The Sino-French War, Tonkin War, or Tonquin war, was a conflict between China and France regarding the control of Tonkin, a region in northern Vietnam. The Qing Dynasty performed well on land and won limited strategic victories; however, the Qing forces in Taiwan and other surrounding islands were defeated by the French. Ultimately, the war ended with the Treaty of Tientsin, which arguably satisfied most of the goals of the French.
1894 · First Sino-Japanese War
The First Sino-Japanese War was a conflict regarding Korean influence between Japan and China. The fighting began on July 25, 1894, and ended on April 17, 1895. This period was notable for Japan beginning to show regional dominance over China, primarily due to the fact that the Qing Dynasty's military had not been sufficiently modernized. In February of 1895, after suffering repeat losses for over six months, the Qing Dynasty sued for peace, initiating the close of the war.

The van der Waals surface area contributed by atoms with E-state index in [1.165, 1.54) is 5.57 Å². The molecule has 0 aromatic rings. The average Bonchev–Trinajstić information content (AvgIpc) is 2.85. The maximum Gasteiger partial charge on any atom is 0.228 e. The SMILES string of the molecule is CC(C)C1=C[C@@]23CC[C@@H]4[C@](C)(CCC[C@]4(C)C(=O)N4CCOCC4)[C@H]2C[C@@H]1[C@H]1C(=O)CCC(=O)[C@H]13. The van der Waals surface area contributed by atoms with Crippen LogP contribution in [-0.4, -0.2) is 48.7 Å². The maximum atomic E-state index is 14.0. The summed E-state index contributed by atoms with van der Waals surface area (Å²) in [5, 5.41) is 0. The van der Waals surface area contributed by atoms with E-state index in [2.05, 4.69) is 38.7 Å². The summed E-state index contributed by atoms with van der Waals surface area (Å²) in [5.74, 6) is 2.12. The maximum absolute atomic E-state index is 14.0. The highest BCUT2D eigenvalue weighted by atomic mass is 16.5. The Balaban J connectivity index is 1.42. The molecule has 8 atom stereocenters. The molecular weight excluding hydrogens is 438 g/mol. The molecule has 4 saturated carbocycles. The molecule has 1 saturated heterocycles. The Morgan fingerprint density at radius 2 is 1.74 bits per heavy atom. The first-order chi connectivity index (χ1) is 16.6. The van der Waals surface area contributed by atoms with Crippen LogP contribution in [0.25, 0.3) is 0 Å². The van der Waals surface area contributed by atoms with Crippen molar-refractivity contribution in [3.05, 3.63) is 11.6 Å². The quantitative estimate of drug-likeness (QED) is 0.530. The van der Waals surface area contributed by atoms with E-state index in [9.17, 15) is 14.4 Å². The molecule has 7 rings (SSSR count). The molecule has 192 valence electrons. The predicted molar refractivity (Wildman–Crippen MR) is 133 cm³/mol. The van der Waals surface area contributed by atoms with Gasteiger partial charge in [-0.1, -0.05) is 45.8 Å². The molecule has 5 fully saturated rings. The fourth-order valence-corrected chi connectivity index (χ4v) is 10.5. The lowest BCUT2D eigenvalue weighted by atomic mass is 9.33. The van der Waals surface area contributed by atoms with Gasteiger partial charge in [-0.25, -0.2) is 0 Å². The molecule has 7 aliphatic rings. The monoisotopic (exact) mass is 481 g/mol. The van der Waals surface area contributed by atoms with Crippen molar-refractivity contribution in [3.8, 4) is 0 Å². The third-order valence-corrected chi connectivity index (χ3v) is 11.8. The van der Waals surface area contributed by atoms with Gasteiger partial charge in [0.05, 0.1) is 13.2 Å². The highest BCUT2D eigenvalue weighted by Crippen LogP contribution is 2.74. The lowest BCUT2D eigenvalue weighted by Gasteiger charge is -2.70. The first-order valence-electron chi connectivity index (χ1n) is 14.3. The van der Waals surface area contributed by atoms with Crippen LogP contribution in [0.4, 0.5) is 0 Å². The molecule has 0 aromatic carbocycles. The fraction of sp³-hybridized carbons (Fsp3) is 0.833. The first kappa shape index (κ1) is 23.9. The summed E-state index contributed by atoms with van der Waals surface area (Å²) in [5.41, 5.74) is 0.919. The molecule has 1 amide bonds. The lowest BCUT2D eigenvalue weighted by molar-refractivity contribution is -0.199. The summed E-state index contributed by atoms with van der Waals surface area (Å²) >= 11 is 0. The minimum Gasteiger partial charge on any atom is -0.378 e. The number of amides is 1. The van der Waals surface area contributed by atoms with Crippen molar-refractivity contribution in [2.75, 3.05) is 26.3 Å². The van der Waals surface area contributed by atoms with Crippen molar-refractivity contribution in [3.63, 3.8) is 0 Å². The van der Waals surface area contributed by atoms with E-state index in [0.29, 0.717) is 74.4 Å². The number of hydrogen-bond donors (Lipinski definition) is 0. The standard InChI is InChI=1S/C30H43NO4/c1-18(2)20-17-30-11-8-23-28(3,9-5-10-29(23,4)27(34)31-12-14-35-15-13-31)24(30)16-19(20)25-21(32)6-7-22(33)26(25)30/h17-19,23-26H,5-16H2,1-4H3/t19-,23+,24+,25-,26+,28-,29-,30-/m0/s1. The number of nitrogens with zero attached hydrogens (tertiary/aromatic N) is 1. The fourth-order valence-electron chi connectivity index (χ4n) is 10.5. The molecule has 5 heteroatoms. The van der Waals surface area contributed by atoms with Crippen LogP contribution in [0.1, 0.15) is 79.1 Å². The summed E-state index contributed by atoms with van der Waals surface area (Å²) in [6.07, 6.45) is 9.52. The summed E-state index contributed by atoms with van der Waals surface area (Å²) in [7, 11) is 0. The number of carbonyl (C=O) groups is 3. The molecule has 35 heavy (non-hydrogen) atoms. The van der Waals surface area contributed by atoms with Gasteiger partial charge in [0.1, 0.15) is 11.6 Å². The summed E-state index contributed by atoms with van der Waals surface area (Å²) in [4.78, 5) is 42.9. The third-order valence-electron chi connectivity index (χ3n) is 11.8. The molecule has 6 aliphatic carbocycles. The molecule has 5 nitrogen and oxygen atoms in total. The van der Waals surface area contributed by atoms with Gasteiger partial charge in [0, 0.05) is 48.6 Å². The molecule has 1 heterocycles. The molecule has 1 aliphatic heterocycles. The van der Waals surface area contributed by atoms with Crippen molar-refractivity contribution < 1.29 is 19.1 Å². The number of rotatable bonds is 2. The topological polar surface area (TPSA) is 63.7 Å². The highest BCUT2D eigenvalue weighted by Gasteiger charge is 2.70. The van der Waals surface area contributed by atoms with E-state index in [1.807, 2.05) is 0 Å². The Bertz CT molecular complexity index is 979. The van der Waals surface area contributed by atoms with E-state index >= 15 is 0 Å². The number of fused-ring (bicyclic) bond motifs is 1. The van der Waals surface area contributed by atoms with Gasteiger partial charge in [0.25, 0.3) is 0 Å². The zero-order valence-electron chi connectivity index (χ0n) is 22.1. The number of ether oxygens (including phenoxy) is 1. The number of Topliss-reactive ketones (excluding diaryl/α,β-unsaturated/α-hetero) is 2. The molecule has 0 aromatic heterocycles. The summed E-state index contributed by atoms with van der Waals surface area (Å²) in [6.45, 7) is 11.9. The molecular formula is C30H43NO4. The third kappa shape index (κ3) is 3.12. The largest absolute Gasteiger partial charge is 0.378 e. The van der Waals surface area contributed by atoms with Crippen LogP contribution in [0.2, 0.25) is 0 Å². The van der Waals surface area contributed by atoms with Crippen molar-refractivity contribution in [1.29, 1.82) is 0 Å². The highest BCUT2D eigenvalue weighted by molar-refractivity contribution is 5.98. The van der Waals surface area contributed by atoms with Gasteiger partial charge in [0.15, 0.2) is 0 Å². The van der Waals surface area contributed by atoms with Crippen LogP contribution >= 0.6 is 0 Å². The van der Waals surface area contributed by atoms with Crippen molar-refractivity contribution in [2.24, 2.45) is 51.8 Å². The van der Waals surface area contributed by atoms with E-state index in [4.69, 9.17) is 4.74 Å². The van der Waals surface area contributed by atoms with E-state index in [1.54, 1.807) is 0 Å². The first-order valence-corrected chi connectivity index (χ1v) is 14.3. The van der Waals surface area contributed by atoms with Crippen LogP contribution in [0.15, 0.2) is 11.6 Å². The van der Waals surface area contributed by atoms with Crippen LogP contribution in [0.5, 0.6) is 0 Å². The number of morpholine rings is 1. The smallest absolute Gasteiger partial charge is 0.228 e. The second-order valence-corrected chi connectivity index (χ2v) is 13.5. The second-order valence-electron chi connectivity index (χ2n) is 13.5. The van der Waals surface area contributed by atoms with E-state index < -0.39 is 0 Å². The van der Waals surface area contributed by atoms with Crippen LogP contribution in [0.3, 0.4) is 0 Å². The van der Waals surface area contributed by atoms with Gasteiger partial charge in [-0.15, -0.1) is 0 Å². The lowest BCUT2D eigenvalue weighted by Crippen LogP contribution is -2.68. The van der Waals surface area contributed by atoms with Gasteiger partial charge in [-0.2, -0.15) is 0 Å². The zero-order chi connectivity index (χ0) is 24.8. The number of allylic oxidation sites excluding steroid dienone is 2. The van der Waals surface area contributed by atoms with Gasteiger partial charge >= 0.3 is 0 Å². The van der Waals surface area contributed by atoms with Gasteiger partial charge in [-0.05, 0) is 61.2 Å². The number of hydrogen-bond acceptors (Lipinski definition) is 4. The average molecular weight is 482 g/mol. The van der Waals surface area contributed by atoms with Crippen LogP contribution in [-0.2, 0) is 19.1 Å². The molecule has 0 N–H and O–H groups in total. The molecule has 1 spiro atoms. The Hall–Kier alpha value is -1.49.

1898 · French Territory
The region was still a small fishing port when it was occupied by the French in 1898. The next year, the French forced the Chinese to lease a small enclave of Zhanjiang to them for 99 years as the territory of Kouang-Tchéou-Wan. The French wanted to develop the port, which they called Fort-Bayard.